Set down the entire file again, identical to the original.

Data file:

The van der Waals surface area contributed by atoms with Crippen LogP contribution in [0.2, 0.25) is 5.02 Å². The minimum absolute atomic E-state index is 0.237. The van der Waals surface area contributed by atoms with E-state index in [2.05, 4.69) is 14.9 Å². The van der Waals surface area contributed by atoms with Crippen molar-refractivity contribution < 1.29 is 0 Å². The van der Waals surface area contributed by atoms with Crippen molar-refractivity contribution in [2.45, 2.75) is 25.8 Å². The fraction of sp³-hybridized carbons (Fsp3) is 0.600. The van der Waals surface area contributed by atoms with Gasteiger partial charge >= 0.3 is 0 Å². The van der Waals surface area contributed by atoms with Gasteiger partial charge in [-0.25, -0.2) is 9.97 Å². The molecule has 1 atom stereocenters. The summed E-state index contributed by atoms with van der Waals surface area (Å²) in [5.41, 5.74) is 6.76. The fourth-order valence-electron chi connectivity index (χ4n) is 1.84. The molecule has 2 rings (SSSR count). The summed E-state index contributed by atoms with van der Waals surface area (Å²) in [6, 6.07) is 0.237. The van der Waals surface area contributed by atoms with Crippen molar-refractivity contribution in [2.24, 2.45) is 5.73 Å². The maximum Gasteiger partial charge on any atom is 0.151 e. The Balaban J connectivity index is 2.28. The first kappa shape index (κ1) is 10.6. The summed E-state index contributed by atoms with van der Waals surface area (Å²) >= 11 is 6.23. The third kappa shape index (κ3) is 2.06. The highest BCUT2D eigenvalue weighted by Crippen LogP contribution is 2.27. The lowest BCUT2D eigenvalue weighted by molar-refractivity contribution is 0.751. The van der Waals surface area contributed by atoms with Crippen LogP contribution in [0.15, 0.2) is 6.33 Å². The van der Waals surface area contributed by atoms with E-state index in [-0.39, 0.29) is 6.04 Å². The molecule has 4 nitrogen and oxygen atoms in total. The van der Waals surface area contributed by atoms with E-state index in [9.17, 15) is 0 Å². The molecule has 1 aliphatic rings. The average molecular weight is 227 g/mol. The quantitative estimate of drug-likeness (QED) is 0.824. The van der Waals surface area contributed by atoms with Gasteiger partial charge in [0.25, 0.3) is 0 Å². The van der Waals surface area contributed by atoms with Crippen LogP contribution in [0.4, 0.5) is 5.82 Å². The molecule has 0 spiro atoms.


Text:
The van der Waals surface area contributed by atoms with Crippen LogP contribution in [0.2, 0.25) is 5.02 Å². The minimum absolute atomic E-state index is 0.237. The van der Waals surface area contributed by atoms with E-state index in [2.05, 4.69) is 14.9 Å². The van der Waals surface area contributed by atoms with Crippen molar-refractivity contribution < 1.29 is 0 Å². The van der Waals surface area contributed by atoms with Crippen molar-refractivity contribution in [2.45, 2.75) is 25.8 Å². The fraction of sp³-hybridized carbons (Fsp3) is 0.600. The van der Waals surface area contributed by atoms with Gasteiger partial charge >= 0.3 is 0 Å². The van der Waals surface area contributed by atoms with Gasteiger partial charge in [-0.25, -0.2) is 9.97 Å². The molecule has 1 atom stereocenters. The summed E-state index contributed by atoms with van der Waals surface area (Å²) in [5.41, 5.74) is 6.76. The fourth-order valence-electron chi connectivity index (χ4n) is 1.84. The molecule has 2 rings (SSSR count). The summed E-state index contributed by atoms with van der Waals surface area (Å²) in [6, 6.07) is 0.237. The van der Waals surface area contributed by atoms with Crippen molar-refractivity contribution in [2.24, 2.45) is 5.73 Å². The maximum Gasteiger partial charge on any atom is 0.151 e. The Balaban J connectivity index is 2.28. The first kappa shape index (κ1) is 10.6. The summed E-state index contributed by atoms with van der Waals surface area (Å²) >= 11 is 6.23. The third kappa shape index (κ3) is 2.06. The highest BCUT2D eigenvalue weighted by Crippen LogP contribution is 2.27. The lowest BCUT2D eigenvalue weighted by molar-refractivity contribution is 0.751. The van der Waals surface area contributed by atoms with Crippen LogP contribution in [0.15, 0.2) is 6.33 Å². The van der Waals surface area contributed by atoms with E-state index in [-0.39, 0.29) is 6.04 Å². The molecule has 4 nitrogen and oxygen atoms in total. The van der Waals surface area contributed by atoms with E-state index in [9.17, 15) is 0 Å². The molecule has 1 aliphatic rings. The average molecular weight is 227 g/mol. The quantitative estimate of drug-likeness (QED) is 0.824. The van der Waals surface area contributed by atoms with Gasteiger partial charge in [0.25, 0.3) is 0 Å². The van der Waals surface area contributed by atoms with Crippen LogP contribution in [0.4, 0.5) is 5.82 Å². The molecule has 0 spiro atoms.